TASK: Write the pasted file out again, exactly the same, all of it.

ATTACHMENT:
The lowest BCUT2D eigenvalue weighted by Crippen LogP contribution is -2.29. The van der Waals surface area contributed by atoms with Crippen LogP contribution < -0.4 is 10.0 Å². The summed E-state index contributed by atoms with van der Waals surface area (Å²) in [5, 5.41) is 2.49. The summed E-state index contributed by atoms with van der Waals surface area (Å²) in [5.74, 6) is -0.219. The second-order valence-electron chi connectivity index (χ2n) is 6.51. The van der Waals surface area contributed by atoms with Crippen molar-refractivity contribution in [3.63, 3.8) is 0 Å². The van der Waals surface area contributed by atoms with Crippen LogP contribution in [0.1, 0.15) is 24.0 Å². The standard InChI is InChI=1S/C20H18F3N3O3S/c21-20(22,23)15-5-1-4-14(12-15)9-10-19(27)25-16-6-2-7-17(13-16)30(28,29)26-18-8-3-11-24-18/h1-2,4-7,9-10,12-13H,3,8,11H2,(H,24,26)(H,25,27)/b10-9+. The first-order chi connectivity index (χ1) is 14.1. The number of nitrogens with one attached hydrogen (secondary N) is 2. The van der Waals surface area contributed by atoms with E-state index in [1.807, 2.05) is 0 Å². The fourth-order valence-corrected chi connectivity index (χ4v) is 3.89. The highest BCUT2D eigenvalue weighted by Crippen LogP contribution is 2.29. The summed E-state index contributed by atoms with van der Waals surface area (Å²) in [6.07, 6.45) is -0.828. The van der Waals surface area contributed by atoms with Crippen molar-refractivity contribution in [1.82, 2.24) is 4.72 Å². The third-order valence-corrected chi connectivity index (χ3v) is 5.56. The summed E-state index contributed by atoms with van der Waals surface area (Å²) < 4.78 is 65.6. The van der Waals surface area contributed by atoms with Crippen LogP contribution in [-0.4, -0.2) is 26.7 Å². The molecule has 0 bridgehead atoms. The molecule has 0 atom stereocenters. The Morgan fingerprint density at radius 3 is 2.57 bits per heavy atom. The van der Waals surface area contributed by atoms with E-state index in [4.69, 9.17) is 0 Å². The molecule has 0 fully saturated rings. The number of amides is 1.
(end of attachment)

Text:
The lowest BCUT2D eigenvalue weighted by Crippen LogP contribution is -2.29. The van der Waals surface area contributed by atoms with Crippen LogP contribution < -0.4 is 10.0 Å². The summed E-state index contributed by atoms with van der Waals surface area (Å²) in [5, 5.41) is 2.49. The summed E-state index contributed by atoms with van der Waals surface area (Å²) in [5.74, 6) is -0.219. The second-order valence-electron chi connectivity index (χ2n) is 6.51. The van der Waals surface area contributed by atoms with Crippen molar-refractivity contribution in [3.63, 3.8) is 0 Å². The van der Waals surface area contributed by atoms with Crippen LogP contribution in [0.1, 0.15) is 24.0 Å². The standard InChI is InChI=1S/C20H18F3N3O3S/c21-20(22,23)15-5-1-4-14(12-15)9-10-19(27)25-16-6-2-7-17(13-16)30(28,29)26-18-8-3-11-24-18/h1-2,4-7,9-10,12-13H,3,8,11H2,(H,24,26)(H,25,27)/b10-9+. The first-order chi connectivity index (χ1) is 14.1. The number of nitrogens with one attached hydrogen (secondary N) is 2. The van der Waals surface area contributed by atoms with E-state index in [1.807, 2.05) is 0 Å². The fourth-order valence-corrected chi connectivity index (χ4v) is 3.89. The highest BCUT2D eigenvalue weighted by Crippen LogP contribution is 2.29. The summed E-state index contributed by atoms with van der Waals surface area (Å²) in [6.07, 6.45) is -0.828. The van der Waals surface area contributed by atoms with Crippen molar-refractivity contribution in [1.82, 2.24) is 4.72 Å². The third-order valence-corrected chi connectivity index (χ3v) is 5.56. The summed E-state index contributed by atoms with van der Waals surface area (Å²) < 4.78 is 65.6. The van der Waals surface area contributed by atoms with Crippen LogP contribution in [-0.4, -0.2) is 26.7 Å². The molecule has 0 bridgehead atoms. The molecule has 0 atom stereocenters. The Morgan fingerprint density at radius 3 is 2.57 bits per heavy atom. The van der Waals surface area contributed by atoms with E-state index in [4.69, 9.17) is 0 Å². The molecule has 0 fully saturated rings. The number of amides is 1.